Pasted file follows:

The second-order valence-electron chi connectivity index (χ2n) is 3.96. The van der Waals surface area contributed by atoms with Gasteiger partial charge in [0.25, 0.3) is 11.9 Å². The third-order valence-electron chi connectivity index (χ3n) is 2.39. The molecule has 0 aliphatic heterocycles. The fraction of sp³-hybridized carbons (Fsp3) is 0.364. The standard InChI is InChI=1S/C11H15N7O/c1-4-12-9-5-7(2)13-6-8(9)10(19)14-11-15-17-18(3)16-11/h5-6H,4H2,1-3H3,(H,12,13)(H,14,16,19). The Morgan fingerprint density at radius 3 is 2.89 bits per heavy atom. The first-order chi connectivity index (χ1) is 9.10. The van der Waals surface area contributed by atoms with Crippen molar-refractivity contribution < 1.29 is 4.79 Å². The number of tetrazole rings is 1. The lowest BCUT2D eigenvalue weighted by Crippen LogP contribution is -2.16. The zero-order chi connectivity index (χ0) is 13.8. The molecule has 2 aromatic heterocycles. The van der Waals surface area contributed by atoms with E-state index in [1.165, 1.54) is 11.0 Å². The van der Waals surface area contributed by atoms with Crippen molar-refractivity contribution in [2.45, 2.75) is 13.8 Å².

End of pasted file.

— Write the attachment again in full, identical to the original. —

The second-order valence-electron chi connectivity index (χ2n) is 3.96. The van der Waals surface area contributed by atoms with Gasteiger partial charge in [0.25, 0.3) is 11.9 Å². The third-order valence-electron chi connectivity index (χ3n) is 2.39. The molecule has 0 aliphatic heterocycles. The fraction of sp³-hybridized carbons (Fsp3) is 0.364. The standard InChI is InChI=1S/C11H15N7O/c1-4-12-9-5-7(2)13-6-8(9)10(19)14-11-15-17-18(3)16-11/h5-6H,4H2,1-3H3,(H,12,13)(H,14,16,19). The Morgan fingerprint density at radius 3 is 2.89 bits per heavy atom. The first-order chi connectivity index (χ1) is 9.10. The van der Waals surface area contributed by atoms with Crippen molar-refractivity contribution < 1.29 is 4.79 Å². The number of tetrazole rings is 1. The lowest BCUT2D eigenvalue weighted by Crippen LogP contribution is -2.16. The zero-order chi connectivity index (χ0) is 13.8. The molecule has 2 aromatic heterocycles. The van der Waals surface area contributed by atoms with E-state index in [1.165, 1.54) is 11.0 Å². The van der Waals surface area contributed by atoms with Crippen molar-refractivity contribution in [2.45, 2.75) is 13.8 Å².